DAMASCUS (REUTERS, AFP, BLOOMBERG) - The regime of Syrian President Bashar al-Assad and its chief benefactor, Russia, have dismissed accusations that Syrian forces were responsible for a chemical attack on a rebel-held town on Tuesday which killed 86 people, as the Turkish authorities said autopsies of three victims confirmed that such an attack had taken place.
Syria's armed forces "did not and will not" use chemical weapons, even against militant groups, Foreign Minister Walid Muallem said at a news conference in Damascus yesterday.
He was speaking after the attack on the rebel-held town of Khan Sheikhoun in north-western Syria sparked international outrage, with many pointing the finger at the government of President Assad.
Kremlin spokesman Dmitry Peskov said the allegations that Syrian forces were responsible for the attack were not based on "objective" information.
"Any data that the American side or our colleagues in other countries could have cannot be based on objective materials or evidence," he told reporters. He denounced the incident in Khan Sheikhoun as a "monstrous crime".
A close ally of the Assad regime, Russia said on Wednesday that "toxic substances" may have been released when Syrian forces struck a "terrorist warehouse".
United States President Donald Trump, however, was clear about who was culpable.
He said the Assad regime had gone "beyond a red line", adding that his attitude towards Syria and its leaders had "changed very much".
Standing alongside King Abdullah II of Jordan at the White House, he called Tuesday's incident "an affront to humanity", saying: "These heinous actions by the Assad regime cannot be tolerated."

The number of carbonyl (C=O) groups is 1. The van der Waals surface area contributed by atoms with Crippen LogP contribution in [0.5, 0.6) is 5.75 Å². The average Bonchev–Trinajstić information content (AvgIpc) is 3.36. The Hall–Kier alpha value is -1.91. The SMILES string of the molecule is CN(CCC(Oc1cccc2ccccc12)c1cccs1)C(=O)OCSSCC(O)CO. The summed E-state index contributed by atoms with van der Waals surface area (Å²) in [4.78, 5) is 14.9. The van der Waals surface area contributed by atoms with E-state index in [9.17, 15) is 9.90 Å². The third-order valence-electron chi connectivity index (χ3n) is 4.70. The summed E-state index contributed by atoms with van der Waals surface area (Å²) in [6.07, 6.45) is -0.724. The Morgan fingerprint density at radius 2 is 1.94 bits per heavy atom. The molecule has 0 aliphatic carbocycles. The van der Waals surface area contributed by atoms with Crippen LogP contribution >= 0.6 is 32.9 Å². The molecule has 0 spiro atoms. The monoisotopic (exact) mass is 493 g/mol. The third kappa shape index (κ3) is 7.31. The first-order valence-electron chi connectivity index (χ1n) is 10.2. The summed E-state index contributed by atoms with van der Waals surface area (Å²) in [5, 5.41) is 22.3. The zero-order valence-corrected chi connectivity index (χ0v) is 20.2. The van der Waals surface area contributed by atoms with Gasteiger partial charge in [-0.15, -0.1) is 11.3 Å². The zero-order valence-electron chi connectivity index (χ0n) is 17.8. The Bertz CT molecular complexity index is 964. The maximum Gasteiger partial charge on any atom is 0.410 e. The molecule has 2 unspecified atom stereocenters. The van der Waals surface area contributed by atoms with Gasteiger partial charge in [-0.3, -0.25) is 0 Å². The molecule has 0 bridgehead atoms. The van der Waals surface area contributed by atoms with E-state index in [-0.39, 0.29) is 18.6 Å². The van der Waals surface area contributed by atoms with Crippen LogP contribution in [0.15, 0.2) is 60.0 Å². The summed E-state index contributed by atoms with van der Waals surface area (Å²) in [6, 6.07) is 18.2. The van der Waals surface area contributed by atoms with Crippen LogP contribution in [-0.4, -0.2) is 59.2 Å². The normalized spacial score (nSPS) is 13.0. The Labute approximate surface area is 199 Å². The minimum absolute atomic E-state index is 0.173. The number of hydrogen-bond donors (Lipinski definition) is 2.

He said it was now his "responsibility" to respond but did not elaborate, leaving some observers to speculate that the US leader might have been hinting at unilateral action.
British Foreign Minister Boris Johnson emphasised, however, that a United Nations resolution should be passed before any unilateral action was taken.
"It is very important to try first to get out a UN resolution," Mr Johnson told reporters in Sarajevo.
"I cannot understand how anybody on the UN Security Council could fail to sign up to a motion condemning the actions of the regime that is almost certainly responsible for that crime," he said.
France is pushing for such a council resolution, but its Foreign Minister, Mr Jean-Marc Ayrault, did not sound optimistic after the first discussions on Wednesday.
"It is difficult because, up to now, every time we have presented a resolution, there has been a veto by Russia and sometimes by China... but we must cooperate because we need to stop this massacre," he said.
Meanwhile, Turkey's Justice Minister Bekir Bozdag disclosed the results of post-mortem examinations conducted on three Syrians who were injured in Tuesday's attack but died in Turkey after being taken to the southern province of Adana.
The post-mortem investigations were conducted by officials from the World Health Organisation in Adana, along with officials from the Organisation for the Prohibition of Chemical Weapons, Mr Bozdag said.
"The results of the autopsy confirm that chemical weapons were used," he told the state-run Anadolu news agency.
"This scientific investigation also confirms that Assad used chemical weapons," he added, without giving further details.